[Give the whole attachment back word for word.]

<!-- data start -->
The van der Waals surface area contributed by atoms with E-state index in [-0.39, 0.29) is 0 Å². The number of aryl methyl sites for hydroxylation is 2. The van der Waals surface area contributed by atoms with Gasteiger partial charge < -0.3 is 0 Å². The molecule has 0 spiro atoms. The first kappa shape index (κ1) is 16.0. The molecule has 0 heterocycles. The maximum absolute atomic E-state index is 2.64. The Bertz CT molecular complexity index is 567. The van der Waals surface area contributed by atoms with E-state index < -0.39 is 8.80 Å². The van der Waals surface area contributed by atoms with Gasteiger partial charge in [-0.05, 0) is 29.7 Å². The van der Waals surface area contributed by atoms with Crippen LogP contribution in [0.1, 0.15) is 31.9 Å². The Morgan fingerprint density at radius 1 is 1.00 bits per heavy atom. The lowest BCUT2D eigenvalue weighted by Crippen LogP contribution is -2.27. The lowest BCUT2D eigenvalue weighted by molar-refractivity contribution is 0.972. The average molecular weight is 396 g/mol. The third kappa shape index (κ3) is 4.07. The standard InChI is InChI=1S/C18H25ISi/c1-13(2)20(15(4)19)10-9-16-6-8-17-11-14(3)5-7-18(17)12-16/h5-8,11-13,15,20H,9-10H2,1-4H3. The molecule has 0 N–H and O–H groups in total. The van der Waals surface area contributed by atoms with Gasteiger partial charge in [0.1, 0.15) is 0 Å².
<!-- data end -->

The van der Waals surface area contributed by atoms with E-state index in [-0.39, 0.29) is 0 Å². The number of aryl methyl sites for hydroxylation is 2. The van der Waals surface area contributed by atoms with Gasteiger partial charge < -0.3 is 0 Å². The molecule has 0 spiro atoms. The first kappa shape index (κ1) is 16.0. The molecule has 0 heterocycles. The maximum absolute atomic E-state index is 2.64. The Bertz CT molecular complexity index is 567. The van der Waals surface area contributed by atoms with E-state index < -0.39 is 8.80 Å². The van der Waals surface area contributed by atoms with Gasteiger partial charge in [-0.05, 0) is 29.7 Å². The van der Waals surface area contributed by atoms with Crippen LogP contribution in [0.1, 0.15) is 31.9 Å². The Morgan fingerprint density at radius 1 is 1.00 bits per heavy atom. The lowest BCUT2D eigenvalue weighted by Crippen LogP contribution is -2.27. The lowest BCUT2D eigenvalue weighted by molar-refractivity contribution is 0.972. The average molecular weight is 396 g/mol. The third kappa shape index (κ3) is 4.07. The standard InChI is InChI=1S/C18H25ISi/c1-13(2)20(15(4)19)10-9-16-6-8-17-11-14(3)5-7-18(17)12-16/h5-8,11-13,15,20H,9-10H2,1-4H3. The molecule has 0 N–H and O–H groups in total. The van der Waals surface area contributed by atoms with Gasteiger partial charge in [0.1, 0.15) is 0 Å².